If men are so obsessed by sex...

...why do they clam up when confronted with the grisly realities?
The comedy titans of Avalon on their attempt to save BBC3

Jon Thoday and Richard Allen-Turner

The comedy titans of Avalon on their attempt to save BBC3
The bathing machine is back... but with a difference

Rolling in the deep

The bathing machine is back but with a difference
Part-privatised tests, new age limits, driverless cars: Tories plot motoring revolution

Conservatives plot a motoring revolution

Draft report reveals biggest reform to regulations since driving test introduced in 1935
The Silk Roads that trace civilisation: Long before the West rose to power, Asian pathways were connecting peoples and places

The Silk Roads that trace civilisation

Long before the West rose to power, Asian pathways were connecting peoples and places
House of Lords: Outcry as donors, fixers and MPs caught up in expenses scandal are ennobled

The honours that shame Britain

Outcry as donors, fixers and MPs caught up in expenses scandal are ennobled
When it comes to street harassment, we need to talk about race

'When it comes to street harassment, we need to talk about race'

Why are black men living the stereotypes and why are we letting them get away with it?
International Tap Festival: Forget Fred Astaire and Ginger Rogers - this dancing is improvised, spontaneous and rhythmic

International Tap Festival comes to the UK

Forget Fred Astaire and Ginger Rogers - this dancing is improvised, spontaneous and rhythmic
War with Isis: Is Turkey's buffer zone in Syria a matter of self-defence – or just anti-Kurd?

Turkey's buffer zone in Syria: self-defence – or just anti-Kurd?

Ankara accused of exacerbating racial division by allowing Turkmen minority to cross the border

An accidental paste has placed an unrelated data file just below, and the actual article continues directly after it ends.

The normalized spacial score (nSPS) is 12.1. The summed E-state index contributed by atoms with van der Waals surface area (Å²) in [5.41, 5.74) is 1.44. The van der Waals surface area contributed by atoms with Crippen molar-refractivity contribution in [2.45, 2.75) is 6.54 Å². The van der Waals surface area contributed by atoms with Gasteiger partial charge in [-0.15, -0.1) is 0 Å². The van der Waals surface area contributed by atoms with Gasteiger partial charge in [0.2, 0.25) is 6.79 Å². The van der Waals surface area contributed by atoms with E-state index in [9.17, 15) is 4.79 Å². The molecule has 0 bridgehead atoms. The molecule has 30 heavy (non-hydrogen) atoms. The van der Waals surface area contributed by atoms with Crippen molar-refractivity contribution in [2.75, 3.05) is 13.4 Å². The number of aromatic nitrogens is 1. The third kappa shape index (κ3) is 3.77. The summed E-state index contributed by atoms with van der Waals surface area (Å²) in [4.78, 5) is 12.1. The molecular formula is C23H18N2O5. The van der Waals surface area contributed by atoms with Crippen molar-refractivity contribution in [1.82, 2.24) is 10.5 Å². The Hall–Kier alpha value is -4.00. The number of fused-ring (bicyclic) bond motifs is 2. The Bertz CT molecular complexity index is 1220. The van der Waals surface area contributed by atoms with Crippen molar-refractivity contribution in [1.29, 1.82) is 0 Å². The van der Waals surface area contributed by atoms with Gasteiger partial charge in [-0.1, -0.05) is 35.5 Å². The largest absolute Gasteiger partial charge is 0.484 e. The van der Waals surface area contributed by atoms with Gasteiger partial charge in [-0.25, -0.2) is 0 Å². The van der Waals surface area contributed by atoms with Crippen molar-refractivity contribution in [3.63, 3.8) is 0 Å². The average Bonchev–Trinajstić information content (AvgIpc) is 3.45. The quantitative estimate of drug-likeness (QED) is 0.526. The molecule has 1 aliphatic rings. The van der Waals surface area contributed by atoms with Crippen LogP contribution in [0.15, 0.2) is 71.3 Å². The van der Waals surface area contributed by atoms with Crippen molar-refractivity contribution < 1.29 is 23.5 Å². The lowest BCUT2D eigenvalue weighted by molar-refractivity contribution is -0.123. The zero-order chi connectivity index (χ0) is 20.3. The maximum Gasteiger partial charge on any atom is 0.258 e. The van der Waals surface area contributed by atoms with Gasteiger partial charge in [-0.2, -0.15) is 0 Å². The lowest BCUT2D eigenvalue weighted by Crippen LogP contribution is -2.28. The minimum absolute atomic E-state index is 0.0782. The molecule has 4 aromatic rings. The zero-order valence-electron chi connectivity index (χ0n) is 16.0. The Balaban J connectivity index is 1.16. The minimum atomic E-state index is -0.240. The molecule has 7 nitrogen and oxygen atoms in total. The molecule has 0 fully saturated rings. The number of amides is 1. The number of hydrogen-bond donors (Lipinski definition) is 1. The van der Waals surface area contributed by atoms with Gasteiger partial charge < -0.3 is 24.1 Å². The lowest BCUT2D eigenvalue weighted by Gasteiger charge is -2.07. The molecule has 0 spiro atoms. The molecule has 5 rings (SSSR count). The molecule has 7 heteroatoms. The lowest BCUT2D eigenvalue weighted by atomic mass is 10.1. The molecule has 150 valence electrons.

Doris Lessing: Acclaimed novelist was kept under MI5 observation for 18 years, newly released papers show

'A subversive brothel keeper and Communist'

Acclaimed novelist Doris Lessing was kept under MI5 observation for 18 years, newly released papers show
Big Blue Live: BBC's Springwatch offshoot swaps back gardens for California's Monterey Bay

BBC heads to the Californian coast

The Big Blue Live crew is preparing for the first of three episodes on Sunday night, filming from boats, planes and an aquarium studio
Austin Bidwell: The Victorian fraudster who shook the Bank of England with the most daring forgery the world had known

Victorian fraudster who shook the Bank of England

Conman Austin Bidwell. was a heartless cad who carried out the most daring forgery the world had known
Car hacking scandal: Security designed to stop thieves hot-wiring almost every modern motor has been cracked

Car hacking scandal

Security designed to stop thieves hot-wiring almost every modern motor has been cracked
10 best placemats

Take your seat: 10 best placemats

Protect your table and dine in style with a bold new accessory